The kids continued rehearsing early next morning and day after day, serious about their band. They had been inspired by their last gig at Pelosa's, having drawn a full house because word had gotten around that Squatch & Friends was worth hearing. They no longer considered playing for the Pelosa crowd intimidating, but a dress rehearsal. It was the big concert at Paramount Northwest in Seattle that intimidated them. They were to be warm-up band for Chrome Pie, currently one of the most popular rock bands in the USA. That was up next and Adam was still not satisfied with their repertoire: he said they needed 13 original songs but had only four that were good enough. He was fretting about that to the point of irritating the rest of the band. When the others challenged him by asking "Why Thirteen?" he admitted that it had been so stipulated in his Vision, about which he was still obsessively secretive (because he had to be, rules of magic, etc.). But he finally had to inform them that: "You know that Magical Concert I mentioned, from my Vision, the one that's going to go mega on us? Well, I'm pretty sure that THIS IS IT!" The others were skeptical, arguing that it was too early for anything like that to happen while they were so new a band. They believed in Adam's Vision, but not that it could be THIS particular concert. Melly had the best argument: "Look Addy, you say you're fated to have 13 original songs for that Magical Concert, but you don't. If it IS that Vision Concert--then you WILL. Magically. Right?" Adam pondered that one for a few seconds, then laughed heartily and said: "Jeez, Mell, you're absolutely right!" As far as simply getting up on stage to do a performance next Saturday night, it should be easy for them: as a warm-up band they only needed about 12 to 15 songs and then the other band would take over. It was actually less demanding than an evening at Pelosa's--except that instead of a hundred spectators, there would be thousands and the material should be therefore more significant. They all agreed about that. Exactly while all this stress was going on, Adam had a visitor.
I was out in the grove cutting firewood with a chainsaw. I had felled a big alder tree and was cutting it into sections, when I felt a "presence". It was quite a powerful feeling, so I stopped cutting and looked around to see if someone was there. I saw no one, shrugged it off and went back to work. When I looked up from the cut I had finished, there was a Sasquatch standing in front of me. I was casual about that because I thought it was Adam, of course, even though this one had no clothes on, as Adam usually did around the Hacienda. But then I noticed that this one had body hair of a different color, darker brown with an orange tint. I looked harder, saw a face that was not Adam's, a stranger's eyes looking directly into mine. Eyes that looked ferocious and angry, his face twisted and twitching, as if ready to attack. I froze, I tell you, as if I had just seen my first Bigfoot. So big, so hairy, a wild and dangerous-looking buck monster. Still holding the buzzing chainsaw in my hands, I automatically lifted it to defend myself as best I might, revving it to top speed. He stepped back, obviously frightened, but did not run away. Instead, he stuck his fingers into his ears to deaden the noise, his eyes wincing and flitting between the screaming chainsaw and my eyes in an unspoken plea. Suddenly I understood the expression on his face--he was stressed, not ferocious--afraid of my rattling, roaring chainsaw, the noise of it was hurting and upsetting him. And yet he was patiently waiting for me to turn it off, obviously trying to make contact with me. I lowered the chainsaw, let it rev down to an idle. The Bigfoot made no threatening moves, he simply stood there. I studied him a for moment and finally noticed several significant details about this particular Nokhon: naked, of course, yet with a small bag of woven weeds hanging over his shoulder; he did not stink, as Bigfoot are supposed to; and his face looked oddly familiar. Rather like the drawings Adam had made of his friend and guru, Dagrolyt. I turned off the chainsaw and put it down, somewhat torn between the embarrassment of having offended Adam's friend and the fear that he would eat me. But he also relaxed once that raucous two-cycle roar died away, pulled his fingers from his ears, shook his head and grinned. We both stood there, each studying the other. He was slightly shorter than Adam but maybe even more muscular, had a different pattern of facial hair. He was quite interested in me as well; I was probably the first little white NokhSo he'd ever been that close to. I tried to remember some words from the dictionary Adam and I had been compiling, finally putting together a simple sentence: "Kha. E'e ha... Art." He frowned, puzzled, so I said it right, remembering to put the masculine "D" in front of my name this time, "E'e ha D'art"--I am Art. He smiled again, bobbed his head and rattled off a phrase of Nokhon that I couldn't comprehend. But it was a great smile; simple, honest and quite reassuring. I liked him automatically. "Are you Dagrolyt?" I asked, resorting to English, so that he'd understand that I had just used up my Nokhon vocabulary. "Yesss," he said, in a fuzzy but reasonable facsimile of English, "I em Dagrolyt. Good, yes?" I was astounded, then remembered that Adam mentioned having taught him some words. "Yes, very good. You want to find Adam?" He looked confused, then I remembered that damned D again, "D'adam... Dadamet?" "Ra, Dadamet, ra'kha! Yes, good. Go?" Well, it was still better than my Nokhontli. I led him to the house. We’ve got two dogs these days, both of the Heinz 57 category, and they reacted the way dogs are supposed to when a strange monster invades their territory. They started barking and snarling, showing off their teeth, ready to attack— but not quite daring to jump a monster that big. I was shouting at them to stop, afraid they would try to bite Adam’s friend. Which would be embarrassing and maybe end up with two dead dogs. But Dagrolyt did not seem nervous about them; he uttered a percussive sound and looked them in the eyes. A shaman trick, I suppose, because the dogs stopped barking immediately and looked confused, as if wondering what they had been barking about anyway. It was as if Dagrolyt had become invisible to them. Normally they would want to go up and smell a stranger once they knew he was accepted by me, but no, they simply wandered off. Everyone just happened to be away at that moment, Adam and Elaine had gone to Seattle for the day, Adam to the UW to confer with Professor Evanzine, Elaine for several errands including shopping at the Pike Street Market. The others had bolted for Naked Lake since the weather was good again. So I had a guest to entertain until they got back, whose language I couldn't speak, except for a few very badly mispronounced words. I opened the door to our house and invited Dagrolyt inside. He was cautious about entering a NokhSo bakhl, I could see his nostrils quivering with the impact of so many foreign smells and his eyes were darting around to take in everything as fast as he could. He was not afraid, but intensely curious and interested. I suddenly remembered leading little baby Adam on this same tour all those years before. I knew how to do this. This could be fun, a game. I thought maybe I should offer him an Oreo cookie, but I knew we didn't have any in the house anymore--we'd stopped buying them years ago because Adam had been getting fat on goodies. But then I remembered how hard it had been to curb Adam's addiction to sugar and thought that maybe I should be careful about what I offer this sasquatch. Sugar is definitely not good for them, no use repeating the same mistakes. At least they weren't susceptible to alcohol--imagine the scene: you sell us White Men your City of Aket for this bottle of Fire Water, yes? The first thing I tried to do was call Adam on his cell phone, but he always turned it off when he was in conference. Then I called Elaine, but it rang without being answered--as usual, because she always tucked her cell phone deep into her purse where she couldn't hear it. So I couldn't get in touch with either one of them just then. Dagrolyt was watching me handle the telephone with polite curiosity, probably wondering why I was holding a funny rock to my ear. If I'd been intending to impress him with our magic technology, it turned out that I had only demonstrated how frustrating it can be. Tour of the house: I showed him Adam's open balcony room upstairs, said "Bakhl of Dadamet." Dagrolyt looked confused, looking around and seeing no Adam. Even though it was I who had physically transcribed our Nokhon dictionary, I could not remember how to form a possessive case to explain properly, feeling pretty inept as a communicator. But Dagrolyt sniffed the air in the room and caught on; bobbed his head and said "Bakhl Dadamet, ra." He was clearly quite intelligent. One special scent evidently caught his attention. He moved closer to Adam's bed and sniffed there, must have been an enjoyable smell, he sniffed several times. Finally he looked up at me quizzically and asked, "Tyø Ma-elli-a?" It took me a moment to translate that to "Melly": he'd smelled her. I was amazed, laughed and nodded--then remembered that I was to bob my head instead to indicate an affirmative. He gave me a grin and also laughed, said something I couldn't catch but certainly meant "There's been another girl sleeping with them too, what a rascal that Adam!" I indicated the framed color photograph of Adam and Melly hanging on the wall, she on a horse, him standing beside her, their heads at the same level. Dagrolyt's eyes almost bugged out at seeing that, so I handed the picture to him and he turned it over, looking at the blank backside, the glossy image, the thinness of the paper. He said "Shtes!" which I later learned signified "amazing/surprise/paradox", depending on expressions or gestures. He was especially interested in Adam's guitar. I assumed that Adam had told him about it, so demonstrated it as best I could with a few strums since it was too oversized for me to play the few chords I knew. He stepped back, startled by the sound. The tour went on: I took him downstairs and put The Sound of Music CD on the stereo, which I knew he was already familiar with from Adam's narrations; he and his brother had a copy of it on their forbidden walkman, but he could never have heard it in this quality before and indeed was awed by the sound. I turned on the color TV and he was thunderstruck. But his awe soon burned out--he was overloaded. By now he understood that if it was impossible and unthinkable, then the NokhSo people had one, so what. The Nokhontli knew about skesk. By the time I showed him the computer he was almost bored, just another funny TV as far as he was concerned. But when I took him into the kitchen and opened the refrigerator, his interest in NokhSo wonders became rejuvenated. He caught the smells and sniffed, but was confused, unaware of what he was seeing--cartons, jars, Tupperware boxes--alien artifacts. But when I poured us both a shot of apple juice from a carton and showed him how to drink it from a glass, I could literally SEE the staggering revelation on his face: this big white skesk-thing was full of FOOD! I offered him lunch. I assumed he probably wouldn't eat meat and prepared some salad, bread and cheese, being careful to keep everything as natural and organic as possible. I demonstrated putting olive oil and vinegar dressing on my salad, but one whiff of the vinegar was enough to scare him off it. He really enjoyed the salad; lettuce, tomatoes, avocado, alfalfa sprouts and dressed with olive oil. He did not overeat, by the way; Dagrolyt was very much in control of his appetite. Although very interested in what was in the refrigerator, he satisfied himself with smelling and small tastes on a fingertip. I thought he must have been hungrier, as Adam said he always was, but assumed it was Nokhon politeness not to eat all the food in your host's bakhl. Dagrolyt was squatting beside the table, as Adam often did; I sat on a chair, putting our faces at the same level. Our conversation during the meal had been single words to indicate "good?" "yeah, good," or something similar. Then we were awkwardly silent, just waiting for Adam to come home. I excused myself and came back with the printout of the Nokhon-English dictionary Adam and I had been assembling, plopped it onto the table between us. I pointed to it, indicating bigness, significance. Dagrolyt regarded it with polite interest as I paged through, looking for the words I wanted. It took me a few minutes, but you should have seen his face when I spoke to him in Nokhontli, "Adam is in town right now, but he'll be back soon, don't worry." He looked at me with mouth open, then down at the printout, comprehending that I had plucked his language out of it somehow. He touched the paper curiously. I indicated the printed text and read a line to him, "Tyø-ya ahat? : what do you want?..." His eyebrows went up and he looked even closer, touching the text, then inspecting his finger. He then pointed to another line and looked at me, asking, "Tyø-h'o-sba?" I read it to him, "O'o yaws-ahat ome," may you find food, the standard Nokhon blessing. He laughed with the wonder of it. We played the language game. I would say a word in Nokhon, tell him the English equivalent. When I had reminded myself of enough words I could even say a phrase relating to our situation, such as "Adam has told us about you. Would you like some more apple juice?" I have never been much of a linguist, but did learn to say many things in those few hours of concentrated contact. I had studied some obligatory foreign languages in the course of my education, French in high school, Latin and Spanish in college, but had never achieved the proficiency which comes only from repeated usage. My major proximity to a foreign language was two months in Mexico, when Adam was 11 years old. That was, however, a humbling experience: since Adam learned to understand and speak Spanish after just a few days and was totally fluent within a month, while I was still fumbling with the conjugations of verbs. So Adam had done most of the talking for us. After another hour I tried to call again and finally got Adam on the phone. When Adam's tinny voice came out of my silly rock Dagrolyt's head snapped up, he could recognize it. "Adam here." "Hey Adam, you've got an unexpected guest waiting for you here at home." "Oh yeah, who?" "Dagrolyt." "What--Dagrolyt? You're kidding!" "Here, you talk to him." I handed the phone to Dagrolyt, signifying what he should do with it. He looked quite unsure, but imitated me and put it to his ear and listened anxiously. "Dagrolyt? Tyø-kro ahat re?" Adam asked. It was a treat to watch Dagrolyt handle the impact of skesk-magic, he was astounded, but obviously not a superstitious savage. His eyes did go wide, his mouth did fall open, but he did not throw the telephone and run. Instead he spoke into it, as he had seen me do. "Ra...ra'kha! Dadamet?" There followed an excited exchange of Nokhon words between them which I could not follow. I did notice, though, how quickly Dagrolyt adjusted to the concept of talking on a telephone. Pretty intelligent, for a big naked-but-hairy wild man from the woods. When it ended, he handed me the phone, saying "D'Art." Adam told me he was still in the University District, but expecting Elaine to pick him up pretty soon and then they'd come straight home, probably be there in about an hour. While we were waiting I put some music on the stereo. I remembered that Adam had taught him part of Beethoven's 9th Symphony, so I put on a CD, jumping ahead to the good part, the Ode to Joy. Dagrolyt gave himself totally to the experience. He knew how to enjoy himself, very relaxed about it all. By the time Adam and Elaine arrived Dagrolyt and I were just getting into the latest Mark Knopfler album, having explored some short smatterings of ethnic music from Mexico and Greece, 50's rock'n'roll, country western. Adam came running into the house, having run ahead of Elaine as she shuttled the car through the gates. He did a comedy surprise act when he saw his Nokhon friend slouched comfortably in the sofa, as if already completely adjusted to NokhSo lifestyle. Dagrolyt jumped to his feet and the two giant men embraced in the middle of the room, almost filling it up. The house trembled with their dancing weight. Then they were chattering in Nokhontli too fast for me to follow, both laughing and bobbing heads, clearly enthusiastic and happy to see each other again. Elaine came in and was amazed to see two huge sasquatches in her living room. We were used to Adam, when there is one giant filling up a large room you can feel that he's odd and you are normal, but when there are two of them, the room gets quite small and so do you. We felt like pygmies. Elaine was introduced, but she spoke even less Nokhon than me, so she could hardly carry on a polite conversation. Adam did flying translations for everybody for a while, but mostly their conversation between themselves went too fast to translate. Finally Adam took Dagrolyt upstairs to his room where they could talk in private. The story we had gleaned was that Dagrolyt had followed Adam to us by some form of telepathy or Sha-haka magic and that he had come to us to bring a message and continue Adam's training in the Atli and Sha-haka wizardry.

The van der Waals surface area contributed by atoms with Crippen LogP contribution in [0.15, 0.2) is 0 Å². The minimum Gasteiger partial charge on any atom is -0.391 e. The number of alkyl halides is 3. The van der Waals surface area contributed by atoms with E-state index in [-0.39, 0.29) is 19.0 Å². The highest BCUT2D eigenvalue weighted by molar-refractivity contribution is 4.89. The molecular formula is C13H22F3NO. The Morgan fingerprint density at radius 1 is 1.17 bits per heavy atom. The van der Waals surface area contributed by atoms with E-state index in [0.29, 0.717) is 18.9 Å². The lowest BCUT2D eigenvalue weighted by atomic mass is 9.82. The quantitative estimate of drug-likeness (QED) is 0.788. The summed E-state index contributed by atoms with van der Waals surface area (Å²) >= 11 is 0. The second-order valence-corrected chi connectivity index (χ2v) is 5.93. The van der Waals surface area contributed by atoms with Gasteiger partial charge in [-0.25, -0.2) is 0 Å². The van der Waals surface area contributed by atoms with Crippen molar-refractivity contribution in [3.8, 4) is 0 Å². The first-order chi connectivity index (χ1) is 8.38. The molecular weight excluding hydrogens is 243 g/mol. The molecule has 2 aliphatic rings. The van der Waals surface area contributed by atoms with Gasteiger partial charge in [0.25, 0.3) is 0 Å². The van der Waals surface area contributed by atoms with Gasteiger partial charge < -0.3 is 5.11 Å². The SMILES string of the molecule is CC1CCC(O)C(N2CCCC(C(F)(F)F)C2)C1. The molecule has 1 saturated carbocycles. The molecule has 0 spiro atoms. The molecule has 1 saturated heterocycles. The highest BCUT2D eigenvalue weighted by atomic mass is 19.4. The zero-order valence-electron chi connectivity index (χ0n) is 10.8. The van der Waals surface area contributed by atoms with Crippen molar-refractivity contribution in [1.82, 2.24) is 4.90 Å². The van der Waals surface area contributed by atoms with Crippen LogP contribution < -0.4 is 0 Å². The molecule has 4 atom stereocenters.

And here's the message as Adam reported it to me--- Dagrolyt says that change is happening out among the mlønoli and it's because of me. Not that I was especially anyone's hero, more that they want the same access to the rest of the world and other cultures as I have. The young Nokhontli don't want to be an exiled race any more. They want to be free of the Atli and they want SKESK! "You have some enemies out there," Dagrolyt told me, "but you also have some friends. You may eventually be meeting more visitors." "Friends or enemies?" I had to ask. "Who knows?" my wise guru told me. "I'll bet Daklakht knows," I responded, "what is he up to these days?" "Daklakht is missing. As Alutna-Jii he has the right to go undercover and has done so. He was last seen in Aket over a Moon ago. He might be in the Great White Mountains (Himalayas) or he might be..." I finished his sentence: "Right out there in the woods."

Chapter 69

Adam out of Eden